Firms Can ‘stay Afloat’ For More Than 6 Months Without Federal Aid: Survey

Three-quarters of respondents who took part in a U.S. national survey said their firms can “stay afloat” for longer than six months without federal assistance even if the coronavirus pandemic severely affected economic activities in the country.

None of the respondents in the National Association for Business Economics (NABE) business conditions survey said their firms would fail in less than 5-6 weeks.

Forty-six percent of all respondents replied “no” to seeking federal assistance through the recently passed stimulus packages.

Thirty percent of respondents expect to resume normal business operations within 5-8 weeks, but nearly as many expect it will take 3-6 months.

Respondents from the goods-producing sector, however, are more bullish than those from other sectors.

Half of goods-producers suggesting that normal operations will resume in six weeks or less, compared to less than one-third of respondents from other sectors.

Sixteen percent of respondents indicate that normal operations would require longer than six months to resume their business.

More than half of respondents expect the official U.S. unemployment rate to be between 6 percent and 9.9 percent one year from now.

• Approximately one out of three respondents “somewhat” or “strongly” agree that the COVID-19 experience will lead to more geographically flexible hiring and working arrangements, such as more office locations, in the future.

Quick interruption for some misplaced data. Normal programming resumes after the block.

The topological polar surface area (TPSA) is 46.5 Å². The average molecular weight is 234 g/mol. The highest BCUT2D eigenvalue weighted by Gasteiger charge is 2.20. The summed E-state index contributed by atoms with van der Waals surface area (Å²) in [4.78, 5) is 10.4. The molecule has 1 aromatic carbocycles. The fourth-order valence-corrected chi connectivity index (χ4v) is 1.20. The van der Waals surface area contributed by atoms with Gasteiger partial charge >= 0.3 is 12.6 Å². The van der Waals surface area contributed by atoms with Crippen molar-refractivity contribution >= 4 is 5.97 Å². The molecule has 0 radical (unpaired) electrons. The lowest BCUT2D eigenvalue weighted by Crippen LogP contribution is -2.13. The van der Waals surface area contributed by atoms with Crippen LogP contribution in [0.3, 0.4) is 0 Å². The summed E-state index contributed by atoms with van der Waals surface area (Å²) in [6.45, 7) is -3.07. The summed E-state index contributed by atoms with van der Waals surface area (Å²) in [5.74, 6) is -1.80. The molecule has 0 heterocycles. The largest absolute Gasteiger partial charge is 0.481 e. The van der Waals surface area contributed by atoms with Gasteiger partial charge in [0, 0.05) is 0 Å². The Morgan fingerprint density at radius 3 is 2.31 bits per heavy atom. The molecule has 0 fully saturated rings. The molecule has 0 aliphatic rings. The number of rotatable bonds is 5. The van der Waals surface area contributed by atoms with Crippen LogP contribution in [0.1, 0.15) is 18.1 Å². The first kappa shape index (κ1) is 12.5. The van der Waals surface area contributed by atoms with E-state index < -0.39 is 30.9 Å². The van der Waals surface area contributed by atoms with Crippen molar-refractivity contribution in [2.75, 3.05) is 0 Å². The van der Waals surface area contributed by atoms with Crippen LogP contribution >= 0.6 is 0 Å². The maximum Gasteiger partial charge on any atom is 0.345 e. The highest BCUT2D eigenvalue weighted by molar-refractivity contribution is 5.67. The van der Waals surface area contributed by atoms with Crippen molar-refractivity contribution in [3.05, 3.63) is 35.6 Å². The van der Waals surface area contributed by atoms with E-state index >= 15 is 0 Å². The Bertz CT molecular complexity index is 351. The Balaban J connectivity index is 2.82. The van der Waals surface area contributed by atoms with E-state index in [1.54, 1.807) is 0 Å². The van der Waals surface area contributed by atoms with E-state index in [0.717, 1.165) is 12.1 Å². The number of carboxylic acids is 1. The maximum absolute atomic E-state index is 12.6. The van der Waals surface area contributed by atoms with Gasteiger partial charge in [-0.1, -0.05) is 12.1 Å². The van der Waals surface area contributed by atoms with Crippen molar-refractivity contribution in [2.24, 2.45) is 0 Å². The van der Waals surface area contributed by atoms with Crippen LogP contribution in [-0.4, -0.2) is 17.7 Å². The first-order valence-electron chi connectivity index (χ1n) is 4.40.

To support small business owners economically affected by the coronavirus outbreak, President Donald Trump signed a legislation under which low-interest disaster loans will be disbursed to them.

The Department of the Treasury has delayed Tax Day until July 15, giving small business owners more time to pay their taxes without incurring interest or other penalties.

“The April 2020 NABE Business Conditions Survey represents a very different world than the one we inhabited during the last survey in January,” said NABE President Constance Hunter. “The outlook for inflation-adjusted gross domestic product (real GDP) in 2020 reversed sharply, with 86% of respondents expecting a contraction and only 14% predicting some positive growth,” according to Hunter, who is the chief economist of KPMG.

“Respondents report that last quarter was the worst since the global financial crisis for sales, profit margins, prices, and capital spending,” added NABE Business Conditions Survey Chair Megan Greene. “Compared to the outlook three months ago, respondents in the April survey report huge declines in the outlook for the next three months for each of these measures, as well as for wages and employment, added Greene, who is senior fellow at Harvard Kennedy School.

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